April 14, 2021

The Murder of Laura Foster

These very unusual postcards, published for the Parkway Museum with a 1960 copyright, recently discovered in a box of unsorted cards for sale at 50¢ each, tell a very unusual tale. Have you ever heard of a fellow named Tom Dula?

Before we talk about Dula, lets examine the images. On the left is Edith Carter’s own interpretation of Laura Foster. The other is also a painting by Carter showing a person named Ann Melton.

Portraits of Laura Foster and Ann Melton by Edith Carter

[Finding information on Edith Carter is proving to be difficult. The name is common in the United Kingdom and the American south. In a recent search, fourteen women with the name Edith Carter have died in the last 22 years. The gambit ranges from a seamstress in a London suburb to a schoolteacher in Texas. Information about the artist is however immaterial to this story.]

Without calling the fashion-police it may appear to the casual viewer that the garb in which these women are portrayed is much too modern for the mid-19th century, but as readers let’s chalk-up Carter’s choice to artist license.

Ann Foster (right) married John Melton in 1859. Her husband was a farmer and a Confederate soldier who took part in the Battle of Gettysburg. Laura Foster was her cousin.

Thomas Dula was a neighbor and close friend of Melton and served with Melton in the 42nd North Carolina Infantry that participated with the Confederate Army at Gettysburg. Thomas and John were captured by Union Forces, but when the war ended in April 1865, they were released, and both returned to their farms in Wilks County in the northwestern corner of North Carolina.

Tom was a 20-something young man when he returned home from his Civil War service. He soon struck a relationship with Laura Foster. Tom had known the Foster cousins since he was twelve years old. Family legend takes a hard turn when in May 1866 it was discovered that Laura was pregnant, and the young couple planned to elope. On the morning of the 25th, Laura left her home and was never seen alive again.

The gossip and rumors started immediately. The cousins blamed each other, the accused was said to have exacted revenge for contracting “the pock” (syphilis) and where no truth was common knowledge, people made false claims for and against everyone involved. Including the local doctor.

Dula was the one who ultimately paid the price for deeds-most-foul. He was tried (twice), found guilty (twice), and hanged for the crime. In an account of his life, that he wrote (or told to a scribe) while in prison, he claimed that he, “. . . did not harm a single hair on that fair lady’s head,” a remark that he repeated as he stood on the gallows on May 1, 1868.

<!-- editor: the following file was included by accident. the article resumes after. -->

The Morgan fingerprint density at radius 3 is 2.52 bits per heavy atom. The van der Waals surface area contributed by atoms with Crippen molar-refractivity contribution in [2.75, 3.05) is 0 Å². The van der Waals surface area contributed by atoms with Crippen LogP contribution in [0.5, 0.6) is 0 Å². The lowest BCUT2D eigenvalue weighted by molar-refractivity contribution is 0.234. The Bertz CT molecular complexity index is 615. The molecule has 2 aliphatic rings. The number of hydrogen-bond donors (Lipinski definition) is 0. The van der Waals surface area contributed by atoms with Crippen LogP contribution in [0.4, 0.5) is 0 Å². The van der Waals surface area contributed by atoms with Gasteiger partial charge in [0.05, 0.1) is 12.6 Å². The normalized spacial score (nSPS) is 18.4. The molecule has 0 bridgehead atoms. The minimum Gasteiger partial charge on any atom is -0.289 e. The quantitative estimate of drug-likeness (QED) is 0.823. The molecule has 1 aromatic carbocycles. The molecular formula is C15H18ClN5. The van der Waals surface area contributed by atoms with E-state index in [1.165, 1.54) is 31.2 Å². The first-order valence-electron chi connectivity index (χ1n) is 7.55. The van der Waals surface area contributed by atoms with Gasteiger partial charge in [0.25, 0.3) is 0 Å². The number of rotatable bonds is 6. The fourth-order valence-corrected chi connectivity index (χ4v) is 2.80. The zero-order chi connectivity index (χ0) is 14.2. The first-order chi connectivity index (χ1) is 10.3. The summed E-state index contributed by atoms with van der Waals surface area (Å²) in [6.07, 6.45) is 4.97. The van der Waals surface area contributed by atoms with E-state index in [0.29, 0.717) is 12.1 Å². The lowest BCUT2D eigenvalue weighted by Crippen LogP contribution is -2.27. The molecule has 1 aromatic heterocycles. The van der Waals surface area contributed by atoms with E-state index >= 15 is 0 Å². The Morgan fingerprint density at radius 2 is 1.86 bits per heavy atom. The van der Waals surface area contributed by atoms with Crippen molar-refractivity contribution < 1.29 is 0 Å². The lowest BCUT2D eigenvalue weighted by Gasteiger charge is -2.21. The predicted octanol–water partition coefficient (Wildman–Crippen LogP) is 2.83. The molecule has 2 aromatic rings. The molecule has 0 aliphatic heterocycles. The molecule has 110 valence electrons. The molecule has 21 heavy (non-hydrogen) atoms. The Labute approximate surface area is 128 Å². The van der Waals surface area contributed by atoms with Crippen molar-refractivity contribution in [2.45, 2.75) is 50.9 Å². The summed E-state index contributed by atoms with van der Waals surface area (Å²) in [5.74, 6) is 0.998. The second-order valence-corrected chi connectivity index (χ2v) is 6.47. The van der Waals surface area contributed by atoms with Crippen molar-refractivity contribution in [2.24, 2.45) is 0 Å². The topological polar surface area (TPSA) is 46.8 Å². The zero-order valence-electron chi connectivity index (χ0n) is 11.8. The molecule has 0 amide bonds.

It was Dula’s younger sister who retrieved his body and buried him at the Tom Dula Grave Site along State Highway 1134 (Tom Dula Road), a mile from the intersection of State Highway 268, near Ferguson, Wilkes County, North Carolina.

Dula’s family name was pronounced by most in the area with a long A, thus he was known as Tom “Dew’ Lay.” Nearly a hundred years later and six decades into the 20th century a folk song entitled The Legend of Tom Dooley, was written based on the otherworldly happenings that surrounded the murder of Laura Foster.

The murder of Laura Foster is a cold case, but many mythical tales are still told. One of which is that Anne Melton confessed in a death-bed statement that she killed her cousin in a state of jealousy over her relationship with Tom, but never felt guilt because she had suffered a life of personal torment over her sin of killing Laura and begging Tom into helping her hide Laura’s body. 

The Kingston Trio recorded a hit version of the murder ballad in 1958. Listen here.

Sing along if you wish:

The Ballad of Tom Dooley

Hang down your head Tom Dooley
Hang down your head and cry
Hang down your head Tom Dooley
Poor boy you’re bound to die

I met her on the mountain
There I took her life
Met her on the mountain
Stabbed her with my knife

Hang down your head Tom Dooley
Hang down your head and cry
Hang down your head Tom Dooley
Poor boy you’re bound to die

This time tomorrow
Reckon where I’ll be
Hadn’t-a been for Grayson
I’d-a been in Tennessee (well now, boy)

Hang down your head Tom Dooley
Hang down your head and cry
Hang down your head Tom Dooley
Poor boy you’re bound to die (well now, boy)

Hang down your head Tom Dooley
Hang down your head and cry
Hang down your head Tom Dooley
Poor boy you’re bound to die

This time tomorrow
Reckon where I’ll be
Down in some lonesome valley
Hangin’ from a white oak tree

Hang down your head Tom Dooley
Hang down your head and cry
Hang down your head Tom Dooley
Poor boy you’re bound to die (well now, boy)


Hang down your head Tom Dooley
Hang down your head and cry
Hang down your head Tom Dooley
Poor boy you’re bound to die

Poor boy you’re bound to die
Poor boy you’re bound to die
Poor boy you’re bound to die

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Have heard and sung this song many times but never knew the story behind it.

Tom’s attorney was Charlotte attorney and past governor of North Carolina , Gov Vance. He is Considered not a very good attorney today.

I have never heard this story. Quite interesting!

WOW!!! And now we know the rest of the story… Absolutely fascinating… Thank you…

Apparently the Kingston Trio believed Tom was the murderer, considering the group could have easily rewritten the lyrics to say something such as “they say it was on the mountain/ that I did take her life”.

Interesting to hear this story about this song we used to sing @ San Diego Folk Song circles Thanks

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